Friday, July 13, 2012

When Things Fall Apart: A Middle Way

Pema Chodron, "Widening the Circle of Compassion" (When Things Fall Apart, pp. 81-83)
"Things were going like this in my life" (Wisdom Quarterly/Conscious Life Expo, LAX Hilton)
(Pema Chodron)
Buddhist words such as compassion and emptiness don't mean much until we start cultivating our innate ability simply to be there with pain with an open heart and the willingness not to instantly try to get ground under our feet. 
For instance, if what we're feeling is rage, we usually assume that there are only two ways to relate to it. One is to blame others. Lay it all on somebody else; drive all blames into everyone else. The other alternative is to feel guilty about our rage and blame ourselves.
Blame is a way in which we solidify ourselves. Not only do we point the finger when something is "wrong," but we also want to make things "right." 
Not being right, not being wrong, but just being with what is -- it's an amazing way to be!
In any relationship that we stick with -- be it marriage or parenthood, employment, a spiritual community, or whatever -- we may also find that we want to make it "righter" than it is, because we're a little nervous.
Maybe it isn't exactly living up to our standards, so we justify it and justify it and try to make it extremely right. We tell everybody that our husband or wife or child or teacher or support group is doing some sort of peculiar antisocial thing for good spiritual reasons.
Or we come up with some dogmatic belief and hold on to it with a vengeance, again to solidify our ground. We have some sense that we have to make things right according to our standards. If we just can't stick with a situation any longer, then it goes over the edge and we make it wrong because we think that's our only alternative. Something's right or something's wrong.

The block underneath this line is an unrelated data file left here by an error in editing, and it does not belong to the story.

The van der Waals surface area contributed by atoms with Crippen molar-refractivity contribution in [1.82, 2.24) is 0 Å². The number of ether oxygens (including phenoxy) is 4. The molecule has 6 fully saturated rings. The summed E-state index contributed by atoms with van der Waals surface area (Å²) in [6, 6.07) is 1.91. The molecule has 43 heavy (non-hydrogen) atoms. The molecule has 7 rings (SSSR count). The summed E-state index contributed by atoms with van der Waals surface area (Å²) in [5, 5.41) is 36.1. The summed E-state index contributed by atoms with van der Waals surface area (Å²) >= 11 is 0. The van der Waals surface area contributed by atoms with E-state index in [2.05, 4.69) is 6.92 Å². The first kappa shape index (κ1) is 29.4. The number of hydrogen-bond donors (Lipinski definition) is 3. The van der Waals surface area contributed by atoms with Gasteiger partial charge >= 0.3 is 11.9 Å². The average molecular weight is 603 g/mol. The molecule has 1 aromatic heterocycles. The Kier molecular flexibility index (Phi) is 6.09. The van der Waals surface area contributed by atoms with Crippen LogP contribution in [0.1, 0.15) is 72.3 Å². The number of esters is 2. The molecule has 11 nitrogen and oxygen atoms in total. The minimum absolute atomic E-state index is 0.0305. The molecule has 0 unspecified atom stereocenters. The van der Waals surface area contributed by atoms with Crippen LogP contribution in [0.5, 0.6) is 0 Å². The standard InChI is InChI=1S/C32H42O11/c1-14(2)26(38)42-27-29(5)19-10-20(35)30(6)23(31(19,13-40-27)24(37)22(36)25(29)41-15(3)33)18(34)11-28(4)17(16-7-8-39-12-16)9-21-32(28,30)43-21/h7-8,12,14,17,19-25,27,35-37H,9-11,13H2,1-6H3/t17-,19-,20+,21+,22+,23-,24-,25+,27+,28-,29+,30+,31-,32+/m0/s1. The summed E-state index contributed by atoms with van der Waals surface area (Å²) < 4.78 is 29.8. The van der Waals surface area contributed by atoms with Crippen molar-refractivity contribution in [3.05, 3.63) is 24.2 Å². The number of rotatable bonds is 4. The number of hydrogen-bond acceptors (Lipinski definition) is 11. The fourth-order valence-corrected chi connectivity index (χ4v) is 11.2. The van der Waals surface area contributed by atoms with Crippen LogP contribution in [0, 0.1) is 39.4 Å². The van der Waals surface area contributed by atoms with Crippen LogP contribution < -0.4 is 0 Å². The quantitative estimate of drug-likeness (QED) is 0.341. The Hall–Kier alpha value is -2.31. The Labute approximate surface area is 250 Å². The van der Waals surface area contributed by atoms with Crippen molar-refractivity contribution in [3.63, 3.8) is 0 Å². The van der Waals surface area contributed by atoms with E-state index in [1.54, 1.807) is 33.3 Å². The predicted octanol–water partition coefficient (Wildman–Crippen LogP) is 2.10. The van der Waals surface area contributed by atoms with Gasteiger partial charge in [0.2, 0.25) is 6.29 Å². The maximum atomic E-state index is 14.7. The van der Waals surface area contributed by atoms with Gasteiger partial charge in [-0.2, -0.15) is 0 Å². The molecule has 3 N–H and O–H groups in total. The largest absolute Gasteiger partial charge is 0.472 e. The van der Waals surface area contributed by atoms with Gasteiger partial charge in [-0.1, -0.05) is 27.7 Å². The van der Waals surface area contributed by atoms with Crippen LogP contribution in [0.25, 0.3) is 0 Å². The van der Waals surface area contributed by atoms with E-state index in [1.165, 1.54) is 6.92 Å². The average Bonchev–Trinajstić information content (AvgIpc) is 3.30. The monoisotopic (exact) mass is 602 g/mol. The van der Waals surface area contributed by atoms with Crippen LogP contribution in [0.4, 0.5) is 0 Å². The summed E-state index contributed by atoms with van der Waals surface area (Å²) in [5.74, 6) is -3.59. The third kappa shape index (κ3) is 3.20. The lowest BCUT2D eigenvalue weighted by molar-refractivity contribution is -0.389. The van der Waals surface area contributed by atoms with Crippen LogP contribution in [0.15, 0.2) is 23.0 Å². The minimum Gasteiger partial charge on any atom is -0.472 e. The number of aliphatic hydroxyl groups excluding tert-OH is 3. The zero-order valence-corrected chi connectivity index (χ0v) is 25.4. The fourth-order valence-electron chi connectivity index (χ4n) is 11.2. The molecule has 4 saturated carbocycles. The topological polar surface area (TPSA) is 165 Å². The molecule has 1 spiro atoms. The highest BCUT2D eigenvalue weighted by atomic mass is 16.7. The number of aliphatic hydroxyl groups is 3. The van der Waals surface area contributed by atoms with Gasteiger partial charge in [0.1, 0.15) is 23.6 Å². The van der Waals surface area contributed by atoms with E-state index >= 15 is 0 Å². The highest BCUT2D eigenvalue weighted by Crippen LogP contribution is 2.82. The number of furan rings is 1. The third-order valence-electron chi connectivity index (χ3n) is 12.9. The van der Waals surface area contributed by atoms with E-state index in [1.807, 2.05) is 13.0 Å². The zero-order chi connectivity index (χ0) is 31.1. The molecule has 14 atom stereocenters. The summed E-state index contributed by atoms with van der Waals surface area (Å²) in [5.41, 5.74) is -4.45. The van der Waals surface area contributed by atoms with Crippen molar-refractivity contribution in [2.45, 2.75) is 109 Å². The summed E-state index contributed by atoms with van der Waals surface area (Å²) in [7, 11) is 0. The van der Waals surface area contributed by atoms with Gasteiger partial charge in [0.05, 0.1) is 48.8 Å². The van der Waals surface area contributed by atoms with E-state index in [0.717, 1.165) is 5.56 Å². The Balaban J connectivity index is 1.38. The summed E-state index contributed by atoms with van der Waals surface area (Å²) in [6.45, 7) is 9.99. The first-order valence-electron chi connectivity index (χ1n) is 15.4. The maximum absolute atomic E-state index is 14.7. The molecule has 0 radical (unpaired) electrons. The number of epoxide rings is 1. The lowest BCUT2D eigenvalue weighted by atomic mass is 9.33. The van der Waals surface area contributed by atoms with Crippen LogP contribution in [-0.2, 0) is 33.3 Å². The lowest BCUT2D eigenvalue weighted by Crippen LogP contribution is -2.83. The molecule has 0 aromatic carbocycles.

A Middle Way
"It wasn't until the teachings touched my heart."
Instead of making others right or wrong, or bottling up right and wrong in ourselves, there's a middle way, a very powerful middle way.
We could see it as sitting on the razor's edge, not falling off to the right or the left. This middle way involves not hanging on to our version so tightly. It involves keeping our hearts and minds open long enough to entertain the idea that when we make things wrong, we do it out of a desire to obtain some kind of ground or security. 
Equally, when we make things right, we are still trying to obtain some kind of ground or security. Could our minds and our hearts be big enough just to hang out in that space where we're not entirely certain about who's right and who's wrong?
Could we have no agenda when we walk into a room with another person, not know what to say, not make that person wrong or right?
Could we see, hear, feel other people as they really are?
It is powerful to practice this way, because we'll find ourselves continually rushing around to try to feel secure again -- to make ourselves or them either right or wrong. But true communication can happen only in that open space.

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